Zinc; also helps neutralize the virus

Just a thought: For those on the front line, prophylactic use may be wise.Because Hydroxychloroquine has such a long half life, use twice weekly for prophylaxis along with zinc supplementation and possibly a ZPak should do the trick.
Immunocompromise is risk factor for Covid19/severe infection with respiratory failure.  I’m unaware of this happening with Chronic Inflammatory Response Syndrome (CIRS), Lyme or similar illnesses.

From Marty Ross MD

High risk factors for getting severe illness or death with Covid-19 should take steps to limit getting the infection. High risk medical conditions include:

  • Diabetes,
  • Heart disease like congestive heart failure
  • Lung diseases like chronic bronchitis, asthma, emphysema, and smoking damage
  • Immunosuppression from chemotherapy or other illnesses (this category may include a small percentage of Lyme patients as I describe above.

Preventing Covid-19 Infection is still the most important initial step!

These are common recommendations put forward by public health departments like the US Centers for Disease Control.

Physical Distancing

Stand at least six feet away from others. This decreases your chances of contacting respiratory and mucous droplets that carry the virus. 

Wash Your Hands Frequently

Washing your hands for 20 seconds with soap and water or a hand sanitizer removes germs you may pick up. Simple soap works great.

Avoid Touching Your Face, Mouth, Nose, and Eyes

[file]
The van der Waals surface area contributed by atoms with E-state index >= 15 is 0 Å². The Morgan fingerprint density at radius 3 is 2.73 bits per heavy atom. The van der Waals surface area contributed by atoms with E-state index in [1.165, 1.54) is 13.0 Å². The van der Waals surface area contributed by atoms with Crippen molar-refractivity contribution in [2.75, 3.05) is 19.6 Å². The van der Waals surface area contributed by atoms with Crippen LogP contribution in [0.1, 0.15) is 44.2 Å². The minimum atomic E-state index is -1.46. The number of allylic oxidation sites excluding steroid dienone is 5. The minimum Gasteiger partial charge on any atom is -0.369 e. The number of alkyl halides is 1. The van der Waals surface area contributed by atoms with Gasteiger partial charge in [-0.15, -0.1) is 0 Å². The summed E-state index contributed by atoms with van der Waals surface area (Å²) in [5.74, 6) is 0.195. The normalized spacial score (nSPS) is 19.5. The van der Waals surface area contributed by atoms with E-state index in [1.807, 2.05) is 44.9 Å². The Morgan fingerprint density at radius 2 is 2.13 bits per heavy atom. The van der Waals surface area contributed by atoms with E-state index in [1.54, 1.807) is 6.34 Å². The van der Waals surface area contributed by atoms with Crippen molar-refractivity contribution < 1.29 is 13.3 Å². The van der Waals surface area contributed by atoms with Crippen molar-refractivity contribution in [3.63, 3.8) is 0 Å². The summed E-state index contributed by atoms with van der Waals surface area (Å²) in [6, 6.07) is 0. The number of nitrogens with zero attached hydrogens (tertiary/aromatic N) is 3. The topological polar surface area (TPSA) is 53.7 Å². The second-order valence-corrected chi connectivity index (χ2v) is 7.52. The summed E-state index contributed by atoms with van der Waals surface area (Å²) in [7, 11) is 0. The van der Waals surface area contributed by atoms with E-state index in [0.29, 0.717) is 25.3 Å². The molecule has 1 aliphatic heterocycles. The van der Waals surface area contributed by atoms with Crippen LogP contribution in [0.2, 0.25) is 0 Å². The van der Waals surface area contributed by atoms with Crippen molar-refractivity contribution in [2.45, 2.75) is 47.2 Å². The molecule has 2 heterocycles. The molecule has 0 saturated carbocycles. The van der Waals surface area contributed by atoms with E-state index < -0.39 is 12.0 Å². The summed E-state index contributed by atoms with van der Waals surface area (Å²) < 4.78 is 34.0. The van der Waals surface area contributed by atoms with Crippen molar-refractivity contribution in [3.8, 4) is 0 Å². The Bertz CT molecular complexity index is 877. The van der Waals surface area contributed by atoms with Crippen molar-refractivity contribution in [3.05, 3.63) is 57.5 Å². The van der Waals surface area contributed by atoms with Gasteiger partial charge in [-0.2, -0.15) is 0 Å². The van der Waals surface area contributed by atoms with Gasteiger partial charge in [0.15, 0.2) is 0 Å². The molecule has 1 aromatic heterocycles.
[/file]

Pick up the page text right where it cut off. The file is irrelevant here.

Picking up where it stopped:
Covid-19 is spread through respiratory droplets. If these get on your hands and then you touch your face or parts of your face, you could spread the virus to yourself.

Wear a Homemade Mask

Newer evidence suggests facemasks, if worn by those infected with Covid-19, prevent spread of the infection. Masks work better at preventing transmission from a person with the illness than they do at blocking a person wearing one from breathing in the infection. Because 25 percent of infected patients do not have symptoms, wearing face masks could prevent these people from spreading the infection.

Surgical and the N95 face masks are in short supply. They likely work better than homemade masks, but we should save surgical and N95 masks for the heroes working on the frontline of this illness. Refer to this New York Times article for information about how to make a face mask.

Finally, a lot of my patients have been concerned about being in an immuno-compromised state due to their inflammation/autoimmune condition.  I’ve been following the Covid19 pandemic and how it affects this patient population on the International Society of Environmentally Acquired Illness website.   So far, we’re only aware of 2 patients with definite Covid19, one with possible Covid/diagnosis pending–none of which have been on a ventilator or have died.  They’ve essentially had a case of the flu.

Dr. Raymond Oenbrink